Whoever loses homeland loses all (Abkhazian proverb)
The northern Caucasus, currently part of the Russian Federation, plus the newly independent Transcaucasian republics are home to speakers of over 50 languages. Some are obvious immigrants: Indo-European speaking Armenians, Greeks, Ossetes (isolated in the centre of the main range, their language is cousin to Persian and Kurdish, which is also attested in Georgia and Armenia), Gypsies and, naturally, Slavs (Russians and Ukrainians); Turkic speaking Azerbaijanis, Kumyks (in the NE), Karachay-Balkars (in the NW) and Nogais.
The indigenous peoples themselves speak upto 40 languages that fall into three families: the South Caucasian (Kartvelian) family is centred on Georgia but extends into Turkey, where both Georgians and virtually the entire Laz community reside -- within Georgia there live upto 3 million ethnic Georgians, perhaps 750,000 Mingrelians and around 50,000 Svans, all of whom (plus a tiny number of Laz) have been officially classified since circa 1930 as ‘Georgians’, producing a total Kartvelian population for the last Soviet census (1989) of 3,787,393; from the North West Caucasian family the 100,000 Abkhazians live in sub-tropical Abkhazia between the Black Sea and the southern slopes of the main chain, whilst their cousins, the 28,000 Abazinians and half-million Circassians, live over the mountains; the North East Caucasian family has a number of sub-divisions: east of the (North) Ossetians are the Ingush and their close relatives, the Chechens, most of whose 1989 1 million population were settled in and around Chechenia, whilst the remaining tribes, who may number from under 1,000 with their language restricted to a mere handful of isolated villages (such as the Archi) to the most populous Lezgians and Avars (each over half a million), are largely confined to the rugged mountains of Daghestan (bordering the Caspian), though some inhabit both northern Azerbaijan and eastern Georgia.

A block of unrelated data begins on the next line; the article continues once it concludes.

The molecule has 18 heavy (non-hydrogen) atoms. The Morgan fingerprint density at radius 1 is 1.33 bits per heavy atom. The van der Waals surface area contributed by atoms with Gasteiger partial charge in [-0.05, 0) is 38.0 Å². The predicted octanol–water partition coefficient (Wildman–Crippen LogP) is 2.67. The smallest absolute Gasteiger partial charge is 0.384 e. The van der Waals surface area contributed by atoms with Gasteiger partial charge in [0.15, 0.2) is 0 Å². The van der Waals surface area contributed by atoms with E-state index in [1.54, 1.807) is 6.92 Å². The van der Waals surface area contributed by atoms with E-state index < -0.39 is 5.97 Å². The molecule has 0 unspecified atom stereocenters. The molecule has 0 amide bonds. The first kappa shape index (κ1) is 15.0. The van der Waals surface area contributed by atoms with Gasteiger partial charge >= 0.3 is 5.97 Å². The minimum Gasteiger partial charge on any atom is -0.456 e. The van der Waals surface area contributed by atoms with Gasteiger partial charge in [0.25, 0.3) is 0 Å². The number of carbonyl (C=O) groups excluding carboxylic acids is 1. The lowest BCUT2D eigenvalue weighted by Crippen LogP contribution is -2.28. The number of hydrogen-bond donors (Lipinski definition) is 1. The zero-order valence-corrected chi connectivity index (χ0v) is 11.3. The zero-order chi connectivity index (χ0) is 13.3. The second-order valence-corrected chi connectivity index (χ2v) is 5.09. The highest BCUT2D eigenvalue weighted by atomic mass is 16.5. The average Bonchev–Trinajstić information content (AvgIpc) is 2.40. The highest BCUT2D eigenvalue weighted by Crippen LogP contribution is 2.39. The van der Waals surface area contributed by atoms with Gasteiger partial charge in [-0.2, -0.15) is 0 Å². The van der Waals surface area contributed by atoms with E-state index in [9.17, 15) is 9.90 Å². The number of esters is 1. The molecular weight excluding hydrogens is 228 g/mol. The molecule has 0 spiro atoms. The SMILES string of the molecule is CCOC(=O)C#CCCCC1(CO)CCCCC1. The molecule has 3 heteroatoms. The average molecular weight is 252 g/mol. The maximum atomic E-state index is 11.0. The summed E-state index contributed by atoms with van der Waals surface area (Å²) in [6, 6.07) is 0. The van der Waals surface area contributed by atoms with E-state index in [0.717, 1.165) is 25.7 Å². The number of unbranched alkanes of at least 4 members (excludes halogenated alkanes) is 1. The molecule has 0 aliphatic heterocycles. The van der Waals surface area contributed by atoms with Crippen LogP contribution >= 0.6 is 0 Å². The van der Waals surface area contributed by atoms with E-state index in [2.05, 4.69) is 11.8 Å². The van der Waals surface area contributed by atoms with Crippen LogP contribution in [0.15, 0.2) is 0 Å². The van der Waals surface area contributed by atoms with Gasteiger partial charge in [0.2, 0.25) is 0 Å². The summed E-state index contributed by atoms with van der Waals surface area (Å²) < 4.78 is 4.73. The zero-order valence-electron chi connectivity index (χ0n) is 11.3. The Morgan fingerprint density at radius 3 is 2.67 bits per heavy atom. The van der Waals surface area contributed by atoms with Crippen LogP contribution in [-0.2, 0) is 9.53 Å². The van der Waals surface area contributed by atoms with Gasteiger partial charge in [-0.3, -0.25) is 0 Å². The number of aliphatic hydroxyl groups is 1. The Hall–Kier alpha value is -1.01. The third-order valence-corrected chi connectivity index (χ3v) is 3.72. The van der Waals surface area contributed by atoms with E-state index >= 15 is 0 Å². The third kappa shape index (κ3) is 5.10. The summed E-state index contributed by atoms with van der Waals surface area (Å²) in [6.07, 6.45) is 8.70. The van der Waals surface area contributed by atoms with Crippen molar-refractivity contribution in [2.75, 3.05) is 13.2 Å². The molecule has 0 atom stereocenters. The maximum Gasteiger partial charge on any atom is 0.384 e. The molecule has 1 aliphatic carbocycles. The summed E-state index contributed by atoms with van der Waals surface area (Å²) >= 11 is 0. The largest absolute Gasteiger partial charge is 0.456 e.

Kartvelians, apart from the Laz and the Georgians of Ajaria (bordering Turkey) or Zakatala (in Azerbaijan), who are Muslim, are Orthodox Christians. Islam came early to Daghestan in the 8-9th centuries, from where it was relatively recently (16-19th centuries) adopted by the Chechens and Ingush, for both of whom it remains an essential component of their self-identity. The activities of the Ottoman Turks along the eastern coast of the Black Sea from the 16th century introduced Islam to locals who had hitherto been superficially Christian. However, religion today plays little role in the lives of North West Caucasians (particularly Abkhazians) still domiciled in the Caucasus, be they nominally Christian or Muslim -- indeed, all over the Caucasus one finds remnants of pagan beliefs intermingled with these younger mythologies. Despite what certain Georgian and Russian propagandists may scream in paranoid American ears, religion has no relevance to their conflicts with Abkhazians and Chechens, respectively.
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